Novel function for receptor activity-modifying proteins (RAMPs) in post-endocytic receptor trafficking.
ABSTRACT RAMPs (1-3) are single transmembrane accessory proteins crucial for plasma membrane expression, which also determine receptor phenotype of various G-protein-coupled receptors. For example, adrenomedullin receptors are comprised of RAMP2 or RAMP3 (AM1R and AM2R, respectively) and calcitonin receptor-like receptor (CRLR), while a CRLR heterodimer with RAMP1 yields a calcitonin gene-related peptide receptor. The major aim of this study was to determine the role of RAMPs in receptor trafficking. We hypothesized that a PDZ type I domain present in the C terminus of RAMP3, but not in RAMP1 or RAMP2, leads to protein-protein interactions that determine receptor trafficking. Employing adenylate cyclase assays, radioligand binding, and immunofluorescence microscopy, we observed that in HEK293 cells the CRLR-RAMP complex undergoes agonist-stimulated desensitization and internalization and fails to resensitize (i.e. degradation of the receptor complex). Co-expression of N-ethylmaleimide-sensitive factor (NSF) with the CRLR-RAMP3 complex, but not CRLR-RAMP1 or CRLR-RAMP2 complex, altered receptor trafficking to a recycling pathway. Mutational analysis of RAMP3, by deletion and point mutations, indicated that the PDZ motif of RAMP3 interacts with NSF to cause the change in trafficking. The role of RAMP3 and NSF in AM2R recycling was confirmed in rat mesangial cells, where RNA interference with RAMP3 and pharmacological inhibition of NSF both resulted in a lack of receptor resensitization/recycling after agonist-stimulated desensitization. These findings provide the first functional difference between the AM1R and AM2R at the level of post-endocytic receptor trafficking. These results indicate a novel function for RAMP3 in the post-endocytic sorting of the AM-R and suggest a broader regulatory role for RAMPs in receptor trafficking.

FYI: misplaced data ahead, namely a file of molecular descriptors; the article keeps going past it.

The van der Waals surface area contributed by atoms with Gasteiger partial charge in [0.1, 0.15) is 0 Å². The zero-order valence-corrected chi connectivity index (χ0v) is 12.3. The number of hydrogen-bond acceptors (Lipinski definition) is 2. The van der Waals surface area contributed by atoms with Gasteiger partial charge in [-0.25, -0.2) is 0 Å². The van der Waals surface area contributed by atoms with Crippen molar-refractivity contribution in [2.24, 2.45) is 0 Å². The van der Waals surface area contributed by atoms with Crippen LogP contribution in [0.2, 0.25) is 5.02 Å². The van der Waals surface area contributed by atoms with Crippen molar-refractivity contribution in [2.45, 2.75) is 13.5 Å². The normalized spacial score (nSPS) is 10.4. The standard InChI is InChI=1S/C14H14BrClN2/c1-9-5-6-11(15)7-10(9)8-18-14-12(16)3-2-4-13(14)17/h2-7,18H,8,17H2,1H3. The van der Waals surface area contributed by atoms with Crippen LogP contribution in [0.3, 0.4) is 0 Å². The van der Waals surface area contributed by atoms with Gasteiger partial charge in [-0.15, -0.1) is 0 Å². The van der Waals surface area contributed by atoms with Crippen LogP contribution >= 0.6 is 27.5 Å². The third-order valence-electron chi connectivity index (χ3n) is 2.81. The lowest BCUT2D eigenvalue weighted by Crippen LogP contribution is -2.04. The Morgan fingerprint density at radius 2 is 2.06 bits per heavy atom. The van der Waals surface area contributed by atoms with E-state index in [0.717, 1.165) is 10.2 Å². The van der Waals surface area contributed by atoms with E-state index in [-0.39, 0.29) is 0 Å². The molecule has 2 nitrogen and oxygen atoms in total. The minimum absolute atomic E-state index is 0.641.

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ABSTRACT: The Calcium Sensing Receptor (CaSR) plays a role in calcium homeostasis by sensing minute changes in serum Ca(2+) and modulating secretion of calciotropic hormones. It has been shown in transfected cells that accessory proteins known as Receptor Activity Modifying Proteins (RAMPs), specifically RAMPs 1 and 3, are required for cell-surface trafficking of the CaSR. These effects have only been demonstrated in transfected cells, so their physiological relevance is unclear. Here we explored CaSR/RAMP interactions in detail, and showed that in thyroid human carcinoma cells, RAMP1 is required for trafficking of the CaSR. Furthermore, we show that normal RAMP1 function is required for intracellular responses to ligands. Specifically, to confirm earlier studies with tagged constructs, and to provide the additional benefit of quantitative stoichiometric analysis, we used fluorescence resonance energy transfer to show equal abilities of RAMP1 and 3 to chaperone CaSR to the cell surface, though RAMP3 interacted more efficiently with the receptor. Furthermore, a higher fraction of RAMP3 than RAMP1 was observed in CaSR-complexes on the cell-surface, suggesting different ratios of RAMPs to CaSR. In order to determine relevance of these findings in an endogenous expression system we assessed the effect of RAMP1 siRNA knock-down in medullary thyroid carcinoma TT cells, (which express RAMP1, but not RAMP3 constitutively) and measured a significant 50% attenuation of signalling in response to CaSR ligands Cinacalcet and neomycin. Blockade of RAMP1 using specific antibodies induced a concentration-dependent reduction in CaSR-mediated signalling in response to Cinacalcet in TT cells, suggesting a novel functional role for RAMP1 in regulation of CaSR signalling in addition to its known role in receptor trafficking. These data provide evidence that RAMPs traffic the CaSR as higher-level oligomers and play a role in CaSR signalling even after cell surface localisation has occurred.PLoS ONE 01/2014; 9(1):e85237. · 3.53 Impact Factor